I used to work with a lot of magazines. And I always thought it would work. People will look at these pictures and somehow something will happen. But that didn't always happen: I told people things they already knew… Coming to Switzerland also has to do with the fact that I no longer want to think globally about the audience, but closer to the people. I want to reach more people who would otherwise not necessarily see these stories. And I noticed that the Swiss are very interested in these stories and these pictures. Photo Münsingen is a suitable size and I believe that there is particular interest in Photo Münsingen, where there are so many photographers.

What advice would you give to photographers who would like to learn how to photograph reportages in your way?

The most important thing is to be interested in a subject and story, not just being a photographer. If I were not a photographer, I would probably choose film or some other form of communication. Training is important to take photos as much as possible, make mistakes, try things out. And also study historical and contemporary photographers. For me it meant going to libraries and looking at photo books, getting to know different styles and compositions, and seeing how sequences work to tell a story in pictures.

Interview: Tobias Kühn

To the exhibition by Dominic Nahr ...
Dominic Nahr in the Photo Arena ...
Dominic Nahr's lecture ...

Photo Münsingen 2018 in the media

An excerpt from the media coverage of Photo Münsingen 2018:

 

 

Countries, people, Instagram: the highlights of Photo Münsingen 2018

The construction of the exhibitions is in full swing, Photo Münsingen will open its doors in two days. A highlight of this 19th edition is the exhibition "Oh, Amiland!" by Henna and Arthur Honegger. During his time as America correspondent, the 10vor10 presenter photographed “America with a difference” together with his wife Henna.

Other photographers will also talk about countries and people at Photo Münsingen 2018. In the project "Alps" Lorenz Andreas Fischer explores alpine landscapes through the ages. Florian Spring shows in his exhibition "In the nest of the crocodiles" a reportage on an indigenous tribe in Papua New Guinea. Beat Mumenthaler gives insights into the souls of personalities in "Close to your soul". Ueli Bühler from Rubigen shows in "Fascination Iceland" grandiose landscapes.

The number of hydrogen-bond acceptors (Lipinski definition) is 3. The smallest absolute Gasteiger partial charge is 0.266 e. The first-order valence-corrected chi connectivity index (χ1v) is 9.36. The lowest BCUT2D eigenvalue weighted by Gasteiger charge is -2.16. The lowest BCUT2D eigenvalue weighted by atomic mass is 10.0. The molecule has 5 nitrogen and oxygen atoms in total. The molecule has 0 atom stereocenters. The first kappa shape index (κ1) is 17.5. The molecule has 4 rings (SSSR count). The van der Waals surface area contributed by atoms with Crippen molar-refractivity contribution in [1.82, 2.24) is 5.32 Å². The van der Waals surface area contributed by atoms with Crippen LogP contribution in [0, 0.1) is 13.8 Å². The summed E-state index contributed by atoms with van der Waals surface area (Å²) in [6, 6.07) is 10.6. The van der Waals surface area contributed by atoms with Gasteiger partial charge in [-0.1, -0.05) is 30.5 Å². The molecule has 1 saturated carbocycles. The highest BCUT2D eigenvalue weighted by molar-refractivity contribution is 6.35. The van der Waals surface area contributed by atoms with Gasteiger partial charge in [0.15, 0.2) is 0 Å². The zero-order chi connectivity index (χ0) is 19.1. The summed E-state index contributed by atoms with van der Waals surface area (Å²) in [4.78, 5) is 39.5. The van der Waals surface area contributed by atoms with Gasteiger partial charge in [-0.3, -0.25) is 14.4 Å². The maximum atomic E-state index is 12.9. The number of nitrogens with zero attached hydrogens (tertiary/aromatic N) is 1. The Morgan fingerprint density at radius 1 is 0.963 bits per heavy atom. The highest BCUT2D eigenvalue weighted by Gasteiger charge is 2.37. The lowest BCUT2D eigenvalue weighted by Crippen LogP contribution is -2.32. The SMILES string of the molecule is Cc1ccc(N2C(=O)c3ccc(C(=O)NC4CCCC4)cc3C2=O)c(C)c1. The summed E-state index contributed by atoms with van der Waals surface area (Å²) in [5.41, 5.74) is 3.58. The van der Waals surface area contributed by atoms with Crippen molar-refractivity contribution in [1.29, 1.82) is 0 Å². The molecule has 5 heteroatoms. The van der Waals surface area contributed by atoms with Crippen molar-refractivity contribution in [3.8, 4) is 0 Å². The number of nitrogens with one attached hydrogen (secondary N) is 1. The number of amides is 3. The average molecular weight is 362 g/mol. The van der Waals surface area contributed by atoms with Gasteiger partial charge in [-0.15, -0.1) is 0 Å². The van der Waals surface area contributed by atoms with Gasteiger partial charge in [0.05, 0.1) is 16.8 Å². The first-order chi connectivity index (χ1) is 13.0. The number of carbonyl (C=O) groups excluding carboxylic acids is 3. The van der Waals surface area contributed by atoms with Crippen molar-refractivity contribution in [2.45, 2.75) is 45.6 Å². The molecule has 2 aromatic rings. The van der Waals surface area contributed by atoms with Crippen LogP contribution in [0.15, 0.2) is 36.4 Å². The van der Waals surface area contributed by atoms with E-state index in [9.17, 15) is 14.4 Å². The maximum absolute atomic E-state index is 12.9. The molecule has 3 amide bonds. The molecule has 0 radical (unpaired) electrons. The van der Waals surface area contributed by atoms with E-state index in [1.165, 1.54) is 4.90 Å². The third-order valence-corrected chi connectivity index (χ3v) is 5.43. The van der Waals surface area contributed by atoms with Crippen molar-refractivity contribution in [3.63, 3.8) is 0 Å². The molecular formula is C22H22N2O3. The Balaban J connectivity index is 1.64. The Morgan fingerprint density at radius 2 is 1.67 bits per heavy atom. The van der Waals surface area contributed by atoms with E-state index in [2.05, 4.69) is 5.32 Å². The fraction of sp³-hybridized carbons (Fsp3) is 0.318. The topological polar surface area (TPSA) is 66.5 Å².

One focus is the new Instagram photo medium. Nine successful Instagram photographers from Switzerland present pictures on various topics on the Schlossweg. Tobias Meyer alias @cosmokoala and the @ helvetic-collectiv invite you to Meet & Greet to the Spycher youth center. With a Panel discussion and a seminar on Instagram.

In the photo club competition, 62 teams are presenting their work on the topic this year "Move" out. There are surreal worlds in the exhibitions of Janine Machiedo (D) and Susanne Jung to discover. Daniel Rohr and Bruno Kneubühler create fascinating lighting strips, flashlights and fireworks "Light art".

This variety of exhibitions is complemented by numerous audio visions. A highlight here is Multivision "Brazil" from Dr. Heiko Beyer on Friday evening. In addition to around 25 seminars, Photo Münsingen also offers free lectures by exhibiting photographers and sponsors' photo experts. For example, visit 'The way to your own style' with Beat Mumenthaler, the public photo shoot with Christoph Ris or the lecture 'Oh Amiland!' by Henna and Arthur Honegger.

You will find opening times, directions and the brochure for Photo Münsingen 2018 here…

Photo Münsingen 2018: This is what awaits you

Photo Münsingen 2018 is taking shape: the program is complete, the brochure is in print, the preparations are in progress. A first overview of the highlights.

Exhibitions
Henna and Arthur Honegger, Oh, Amiland!
A picture of the USA that only locals normally know.

Beat Mumenthaler, CLOSE TO YOUR SOUL
Portraits that give the impression of being able to look deeper into a life.

Lorenz Andreas Fischer, Alps
Melting glaciers, thawing mountain lakes, foggy landscapes or the onset of winter.

Janine Machiedo (D), SURREALITY
Surreal-bizarre worlds in moments that never happened.

Florian Spring, In the nest of the crocodiles
Report from the village of Kandinge in Papua New Guinea.